Nakumatt.

… the ELEPHANT on its knees.

In 1976 Mangalal Shah filed for bankruptcy after a lengthy battle with his creditors. Son’s, Atul and Vimal, who owned Furmatt at the time, settled their father’s debts. Around the same time, Mangalal’s brother Hasmuhk Shah, was immigrating to the UK and sold Nakuru Mattress to his nephews, giving birth to Nakumatt.

With 63 stores across Uganda, Kenya, Rwanda & Tanzania; Nakumatt is a case study for the evolution of the African retailer. The retail sector on the continent has shown steady growth since the early 2000’s, mainly due to the expansion of the middle class, who now has easy access to credit to finance their consumerism.

Simplified, it was massive tax liability and stock shrinkage caused by collusion between staff and suppliers together with gross mismanagement and irresponsible expansion of their footprint that brought this juggernautic charging African Elephant to its knees.

Issues that caused the collapse

A business reporter from Standard Digital stated that Nakumatt’s troubles are largely due to their total debt burden that grew rapidly between 2012 and the first 6 months of 2017 from Sh4.7 Billion to a colossal Sh18 Billion. This has caused Nakumatt’s short-term debt repayment period to be extended from 30 days to 120 days.

In addition, traffic at the Nakumatt Lifestyle building had dropped by 37% due to restrictive construction work which limited access into the centre in Nairobi. This caused a staggering decline of Sh 1.6 Billion in headline earnings over the previous year.

The Strathmore University Business School Family Business Programme’s Muga (2017); states that family run businesses in unregulated sectors (such as transport, retail and hospitality) are more susceptible to failure.

The evolution of the economic environment in the region rendered Nakumatt’s centralised decision making process obsolete.

Due to the fact that competitors eg. Walmart & Carrefour are global concerns and rely on a decentralised management structure, they exhibit a significantly higher level of agility when it comes to ground level decision making.

The family placed responsibility for their empty shelves on teething problems with their newly implemented stock management system; which allegedly delayed reporting that new stock needed to be ordered; when in-fact it was the company’s un-serviced debt which greatly restricted it’s buying power resulting in consumer dissatisfaction due to empty shelves. Consumers were thus forced to purchase more expensive brands from Nakumatt’s competitors.

With the entry of global players into their markets, Nakumatt took the decision to open new stores in regions where their competition had already cornered the market.

In order to negotiate lower rental rates, the company entered into long terms leases, which left Nakumatt in the unfavourable position of having to honour leases even after they could no longer trade due to stiff competition.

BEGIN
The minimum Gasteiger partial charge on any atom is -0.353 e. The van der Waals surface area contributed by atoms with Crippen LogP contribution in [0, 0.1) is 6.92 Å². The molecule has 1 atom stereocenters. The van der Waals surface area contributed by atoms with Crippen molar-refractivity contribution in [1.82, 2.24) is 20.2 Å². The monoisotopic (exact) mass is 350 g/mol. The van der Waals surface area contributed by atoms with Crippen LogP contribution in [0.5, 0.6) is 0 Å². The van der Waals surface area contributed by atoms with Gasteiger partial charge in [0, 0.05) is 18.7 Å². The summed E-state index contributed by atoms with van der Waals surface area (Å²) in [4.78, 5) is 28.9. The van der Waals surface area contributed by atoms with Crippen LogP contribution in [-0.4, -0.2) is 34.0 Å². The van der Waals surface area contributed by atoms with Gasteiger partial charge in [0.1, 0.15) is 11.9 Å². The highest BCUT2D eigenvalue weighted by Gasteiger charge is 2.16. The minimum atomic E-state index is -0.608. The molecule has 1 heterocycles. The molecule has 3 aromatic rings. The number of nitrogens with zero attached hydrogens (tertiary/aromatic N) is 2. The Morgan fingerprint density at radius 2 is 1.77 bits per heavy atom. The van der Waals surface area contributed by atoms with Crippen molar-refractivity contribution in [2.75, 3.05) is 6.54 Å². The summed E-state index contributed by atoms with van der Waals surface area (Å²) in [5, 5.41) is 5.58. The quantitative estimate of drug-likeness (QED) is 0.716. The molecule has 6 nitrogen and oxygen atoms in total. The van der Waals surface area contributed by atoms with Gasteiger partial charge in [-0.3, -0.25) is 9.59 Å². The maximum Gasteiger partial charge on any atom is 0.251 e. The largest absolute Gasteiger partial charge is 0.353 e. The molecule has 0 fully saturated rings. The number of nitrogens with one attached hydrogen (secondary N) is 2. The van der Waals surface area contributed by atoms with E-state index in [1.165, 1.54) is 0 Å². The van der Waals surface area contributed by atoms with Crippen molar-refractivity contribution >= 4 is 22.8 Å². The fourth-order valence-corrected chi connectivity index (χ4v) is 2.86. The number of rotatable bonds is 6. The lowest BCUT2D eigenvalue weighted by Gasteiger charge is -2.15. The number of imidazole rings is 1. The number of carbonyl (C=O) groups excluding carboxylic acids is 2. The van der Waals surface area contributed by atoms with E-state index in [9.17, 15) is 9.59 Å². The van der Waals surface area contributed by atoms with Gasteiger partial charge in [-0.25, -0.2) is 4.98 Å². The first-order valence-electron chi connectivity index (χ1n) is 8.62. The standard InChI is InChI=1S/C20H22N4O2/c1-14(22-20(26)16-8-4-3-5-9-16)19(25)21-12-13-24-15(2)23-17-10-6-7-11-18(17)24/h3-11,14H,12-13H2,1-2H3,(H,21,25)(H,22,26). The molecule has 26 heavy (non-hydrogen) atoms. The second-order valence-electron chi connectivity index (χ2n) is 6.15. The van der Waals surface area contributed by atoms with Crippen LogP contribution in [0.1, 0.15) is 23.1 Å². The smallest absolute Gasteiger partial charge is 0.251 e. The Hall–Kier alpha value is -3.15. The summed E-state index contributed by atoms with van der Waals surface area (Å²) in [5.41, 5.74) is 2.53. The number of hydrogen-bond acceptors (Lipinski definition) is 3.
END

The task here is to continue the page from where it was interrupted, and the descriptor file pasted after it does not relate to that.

Lesson’s that family owned enterprises can learn from Nakumatt

The rise and fall of Nakumatt in a relatively short period of time (40 years) has offered the opportunity for family owned businesses to learn from Nakumatt’s mistakes.

The Nakumatt story is not a first in Africa and will surely not be the last. In 2015 we witnessed Athi River Mining, cement makers, also getting caught up in an expansion overdrive that accumulated huge debt for the company forcing the Paunrana family to cede a large stake to foreign investors, CDC Group, who reduced company debt with a large capital injection putting the company on a growth path again.

Nakumatt’s dire need for a capital injection can be seen as an opportunity for African investors to reignite the retail giant provided that said investors are allowed to offer governance and management skills and steer it clear of the challenges that have led it to its current predicament.

Nakumatt may also take a lesson from the Ghanaian retailer, Melcom Group (a family owned business) that opted to make use of technology and express delivery services to make product offerings more accessible. Melcom Group is now focused on a growth strategy as opposed to an irresponsible expansion strategy. Businesses need to circumvent the desire to be seen doing more or being all over even where there is no demand for their presence.

Within the chaos of the disruption, Nakumatt must not lose sight of the fact that they still have a somewhat loyal customer base and their agility at this time will determine, in part, their survival.

With this second advent of the Shah family facing financial ruin, it might well be time for the family to accept that, whilst their past has brought them this far, their current business model and management structure cannot take them into the future on an African continent which is ever evolving, moving forward at an increasingly rapid pace and that has within itself the ability to leap-frog it challenges.

Vusi Thembekwayo is a business speaker who empowers his audience with research findings, models and tools that they can immediately apply in their business or careers to achieve “leapfrog” results. See http://vusi.co.za for more information.